I have recently participated to a painting competition from a local game store, actually the only one here in Shanghai...
So I have picked up a mini I liked, I took this Astorath for his dynamic pose, despite the finecast quality which was so so, as usual, I have achieved to paint this guy on time, by spending a fair amount of time on him.
The armor is quite easy to paint due to this fins design, then I have done some gold NMM on the surrounding parts. I have then painted the rest in cold blue steel NMM, the wings structure and the elbow pad. For the wings I have opted for a slightly deeper blue and tried to make them glow. I wanted to add a freehand, but no flat area to put it, so I have added one blood drops on each wings.
For the base I have used cork as main material covered by PVA glue + sand, some bits from other mini, and barbed wires from Secret Miniature Weapons. The base can be removed, and Astaroth can be playable character.
Finally, I won the painting competition with my Astorath.
I have recently started some oil painting, with the help of Cool Mini Or Not forum, I have bought few colors advised for a starting palette. Good quality ones mostly from Winsor and Newton artists line. I have painted a small mini entirely with oil to see how it will work... Strange medium when you have only worked with acrylics; feathering, layering, paint drying so fast... You need to start over except for the color theory and experience of color schemes....
Here some quick points/experiences that I found while trying:
- Don't try to thin your paint, which is normally the first advice for acrylics
- The paint is simply really really slow to dry, which has major advantages and disadvantages
- Mixing the color is fun, but also difficult. Especially when you want to fit an existing acrylic color... with the actual oil paint you have!
- Oil paint over acrylic is quite efficient. I always find quite difficult to make my acrylic highlight avoiding chalky effect, you need to be really careful and patient going slowly to the highlight you want. If you have your base in acrylics make you general shadow and started your highlight then you can switch to oil to finish your highlight and kick it!
- You can also use oil to add some midtones quite easily, by simply slightly dry brushing the surface you want it with your brush with almost no paint. It will let a color film, adding a slight color variation really well blended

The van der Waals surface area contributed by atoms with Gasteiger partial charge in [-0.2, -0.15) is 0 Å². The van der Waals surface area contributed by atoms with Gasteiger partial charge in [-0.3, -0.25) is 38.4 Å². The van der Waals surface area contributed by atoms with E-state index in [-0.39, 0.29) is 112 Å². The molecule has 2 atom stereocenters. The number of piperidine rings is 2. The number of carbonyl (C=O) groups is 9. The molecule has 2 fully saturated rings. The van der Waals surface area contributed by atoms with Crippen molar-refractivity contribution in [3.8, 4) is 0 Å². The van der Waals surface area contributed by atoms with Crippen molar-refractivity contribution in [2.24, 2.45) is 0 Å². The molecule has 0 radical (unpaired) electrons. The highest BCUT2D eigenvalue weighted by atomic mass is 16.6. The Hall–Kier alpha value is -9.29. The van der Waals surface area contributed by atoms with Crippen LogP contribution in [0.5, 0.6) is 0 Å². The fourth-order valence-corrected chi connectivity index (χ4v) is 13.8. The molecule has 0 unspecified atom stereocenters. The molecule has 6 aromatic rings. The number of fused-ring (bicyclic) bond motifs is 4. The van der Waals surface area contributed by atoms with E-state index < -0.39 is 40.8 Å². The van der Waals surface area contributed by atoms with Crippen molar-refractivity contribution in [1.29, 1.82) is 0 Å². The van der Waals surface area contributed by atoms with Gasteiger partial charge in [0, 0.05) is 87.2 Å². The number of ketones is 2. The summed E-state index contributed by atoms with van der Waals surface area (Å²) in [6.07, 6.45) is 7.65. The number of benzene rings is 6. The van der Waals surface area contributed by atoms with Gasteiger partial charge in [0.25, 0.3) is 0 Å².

- If you want to continue with acrylics after oil, the best is to have a cheap airbrush and compressor to add a matt varnish layer (after oil paint is dry). It will cover the oil paint allowing you to continue with your acrylics
- Dark oil color + thinner (mineral spirit/white spirit) can be a good quick wash which can be adjusted using a cotton tip removing the oil where you don't want it. If you have a layer of gloss varnish (using an airbrush) before applying your wash it will almost flow by itself in all the recessed parts of your mini... Personally I didn't have convincing results. Maybe I am doing something wrong.
- The thinner/cleaner is quite smelly and can also be a problem. Acrylics are more convenient, using water as solvent!
That's pretty it with my first experiences, don't hesitate to let comments to give me your point of view on oil paint for minis.
Now I can share some pictures I got using oil paint!
My first oil palette I bought, I have added few colors to complete it:
My first 100% mini painted with oil paint:
My latest try with acrylics as a base highlights, midtones using oil
Long time no post... But I have painted a lot recently, despite moving apartment, and being quite busy at work. I have tried oils, I have finished some of my ogres for my never ending army, starting my custom made base for Cannibal, and other WIP I have. It seems that I have a lots of WIP on going, that's true but I am finishing one to start a new one from now on.
I have also improved my beginner skills at airbrushing, actually so much stuffs were done since last post.
I have tried complementary colors, dark green blue vs orange brown. I have shadowed my two base with the corresponding complementary color (having same shadow color) then a tad of black for extreme shadow. After highlighting with an off-white (white with a touch of the complementary color) then glaze of the complementary again to add a tint to it... I really tried to be extreme playing with the two colors to see how it will work switching between cold and warm colors. You have this cool shadow for the down part of the cloak then warmer highlight, and reverse for the middle cloak.
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Recent PostsFreehand - experience sharing Online "informal" painting competition Astorath The Grim Oil painting for miniatures - Experience sharing Complementary colors - Satheras, Elf Warlock Nurgle lord - finalized Miniatures painting and taking pictures of your work Eclipsante WIP (follow up) Eclipsante WIP Cannibal / Goliath WIP